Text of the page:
This is not to suggest however, that this column will turn into another roll of fanfare for Mr. Parrikar. (pause for smile). What this column will however attempt to do; is to inquire what one is to make of the utopian (and other) responses to the helmsman-ship of Mr. Parrikar. In other words, is there another way of looking at the situation, that isn’t Jeremiad?

As many have already suggested, the victory romp of the BJP into the Goan Legislative Assembly should not necessarily be seen as a pro-BJP wave, but an anti-Congress wave. Let us take the statement beyond the obvious however and point out that perhaps this is more than just a motion against a particular party, but indeed against a particular kind of politics that amply marked the period of Congress rule in the state for the last five years.  Perhaps there is too great an awareness of the fact that regardless of its rhetoric, the BJP once in power, could fall victim to similar patterns of behavior. It is for this reason then, that there is this fervent acclamation of Parrikar. Given his personal credibility as an honest person, and an efficient administrator has never really been suspect, Parrikar can be very easily read, as indeed he is, as more than just a member of the BJP. He is being read as the harbinger of radical change in the Goan polity.

It is this demand for a difference that is perhaps the single-most interesting feature of these obsessions both for and against Parrikar. Clearly Parrikar has become the symbol of a desire for change, and is being presented with a wide variety of agendas that diverse segments of the population wish to see fulfilled.  There are equally other groups that are opposed to these agendas, or simply opposed to Parrikar (both as an individual and as representative of the agendas he stands for). These diverse opinions are finding voice and will necessarily battle it out in the public sphere. They will first acclaim Parrikar for the change that they hope he will bring. When he is unable to, or does not, or simply fails, for no fault of his own, but for larger systemic reasons, to meet up to their expectations, he will be bitterly criticized. This will launch another round of soul-searching, discussion, introspection. This kind of discussion, this public hankering for change, and the demand to see it realized can only be good, in terms that it will, for better or worse, ensure that there is no business-as-usual in our otherwise petty Goan republic. It will mean a public sphere alive with discussion, and charged, after that long winter of ideologically-poor, and opportunistically rich, politics. This much we can expect during the time of Parrikar as CM. And even if for this reason alone, it appears that his presence must be welcomed, like the bitter pill that purges the system of rot.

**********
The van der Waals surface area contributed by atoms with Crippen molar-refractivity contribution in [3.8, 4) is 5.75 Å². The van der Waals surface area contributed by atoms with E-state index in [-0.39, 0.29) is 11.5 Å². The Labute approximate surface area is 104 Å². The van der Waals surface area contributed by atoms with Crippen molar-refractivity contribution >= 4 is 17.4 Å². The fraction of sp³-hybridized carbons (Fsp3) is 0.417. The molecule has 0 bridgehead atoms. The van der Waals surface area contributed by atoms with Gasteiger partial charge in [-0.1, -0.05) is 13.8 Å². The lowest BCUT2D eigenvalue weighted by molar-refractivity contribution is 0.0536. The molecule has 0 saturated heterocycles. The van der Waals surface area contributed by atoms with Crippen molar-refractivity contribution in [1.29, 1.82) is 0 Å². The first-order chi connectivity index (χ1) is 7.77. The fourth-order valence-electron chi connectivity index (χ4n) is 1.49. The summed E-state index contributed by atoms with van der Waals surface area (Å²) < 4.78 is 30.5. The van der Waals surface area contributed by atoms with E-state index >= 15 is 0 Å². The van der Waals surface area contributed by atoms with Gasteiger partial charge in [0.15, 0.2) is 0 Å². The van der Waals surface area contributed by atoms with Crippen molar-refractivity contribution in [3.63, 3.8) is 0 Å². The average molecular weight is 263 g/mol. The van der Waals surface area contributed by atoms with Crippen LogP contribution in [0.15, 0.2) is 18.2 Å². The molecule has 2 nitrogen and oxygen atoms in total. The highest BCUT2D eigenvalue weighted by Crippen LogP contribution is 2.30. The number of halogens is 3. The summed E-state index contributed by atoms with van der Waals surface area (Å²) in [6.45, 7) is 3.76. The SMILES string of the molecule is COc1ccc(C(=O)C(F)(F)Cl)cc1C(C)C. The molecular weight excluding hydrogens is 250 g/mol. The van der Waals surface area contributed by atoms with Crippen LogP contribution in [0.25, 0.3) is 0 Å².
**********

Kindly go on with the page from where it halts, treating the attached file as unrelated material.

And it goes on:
(A version of this post first appeared in the Gomantak Times dated 10 April 2012)